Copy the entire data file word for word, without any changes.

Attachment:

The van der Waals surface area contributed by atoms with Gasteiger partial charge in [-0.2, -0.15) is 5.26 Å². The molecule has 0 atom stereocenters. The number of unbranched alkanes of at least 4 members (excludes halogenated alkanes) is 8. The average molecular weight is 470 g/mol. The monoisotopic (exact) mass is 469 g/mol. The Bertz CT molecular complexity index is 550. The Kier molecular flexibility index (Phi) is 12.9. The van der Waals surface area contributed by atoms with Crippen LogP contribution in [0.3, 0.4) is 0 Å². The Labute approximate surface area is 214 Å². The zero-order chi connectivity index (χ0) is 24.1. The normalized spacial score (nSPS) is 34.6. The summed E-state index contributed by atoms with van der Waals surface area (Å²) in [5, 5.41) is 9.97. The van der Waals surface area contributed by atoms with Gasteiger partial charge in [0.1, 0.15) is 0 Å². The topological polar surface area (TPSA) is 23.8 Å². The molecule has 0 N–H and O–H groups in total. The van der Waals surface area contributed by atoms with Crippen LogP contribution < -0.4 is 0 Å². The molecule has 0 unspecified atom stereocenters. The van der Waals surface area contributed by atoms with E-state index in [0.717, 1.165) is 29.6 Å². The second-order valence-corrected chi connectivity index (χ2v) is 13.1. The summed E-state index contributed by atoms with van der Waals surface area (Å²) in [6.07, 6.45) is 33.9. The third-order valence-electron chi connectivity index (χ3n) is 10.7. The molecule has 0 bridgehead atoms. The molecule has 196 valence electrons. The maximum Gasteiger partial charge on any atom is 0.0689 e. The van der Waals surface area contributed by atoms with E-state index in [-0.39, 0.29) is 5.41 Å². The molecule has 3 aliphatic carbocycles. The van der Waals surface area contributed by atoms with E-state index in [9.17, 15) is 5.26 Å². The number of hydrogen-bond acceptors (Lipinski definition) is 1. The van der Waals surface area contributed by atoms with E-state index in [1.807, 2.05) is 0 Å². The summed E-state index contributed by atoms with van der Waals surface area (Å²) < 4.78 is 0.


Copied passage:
The van der Waals surface area contributed by atoms with Gasteiger partial charge in [-0.2, -0.15) is 5.26 Å². The molecule has 0 atom stereocenters. The number of unbranched alkanes of at least 4 members (excludes halogenated alkanes) is 8. The average molecular weight is 470 g/mol. The monoisotopic (exact) mass is 469 g/mol. The Bertz CT molecular complexity index is 550. The Kier molecular flexibility index (Phi) is 12.9. The van der Waals surface area contributed by atoms with Crippen LogP contribution in [0.3, 0.4) is 0 Å². The Labute approximate surface area is 214 Å². The zero-order chi connectivity index (χ0) is 24.1. The normalized spacial score (nSPS) is 34.6. The summed E-state index contributed by atoms with van der Waals surface area (Å²) in [5, 5.41) is 9.97. The van der Waals surface area contributed by atoms with Gasteiger partial charge in [0.1, 0.15) is 0 Å². The topological polar surface area (TPSA) is 23.8 Å². The molecule has 0 N–H and O–H groups in total. The van der Waals surface area contributed by atoms with Crippen LogP contribution < -0.4 is 0 Å². The molecule has 0 unspecified atom stereocenters. The van der Waals surface area contributed by atoms with E-state index in [0.717, 1.165) is 29.6 Å². The second-order valence-corrected chi connectivity index (χ2v) is 13.1. The summed E-state index contributed by atoms with van der Waals surface area (Å²) in [6.07, 6.45) is 33.9. The third-order valence-electron chi connectivity index (χ3n) is 10.7. The molecule has 0 bridgehead atoms. The molecule has 196 valence electrons. The maximum Gasteiger partial charge on any atom is 0.0689 e. The van der Waals surface area contributed by atoms with E-state index in [-0.39, 0.29) is 5.41 Å². The molecule has 3 aliphatic carbocycles. The van der Waals surface area contributed by atoms with E-state index in [9.17, 15) is 5.26 Å². The number of hydrogen-bond acceptors (Lipinski definition) is 1. The van der Waals surface area contributed by atoms with E-state index in [1.807, 2.05) is 0 Å². The summed E-state index contributed by atoms with van der Waals surface area (Å²) < 4.78 is 0.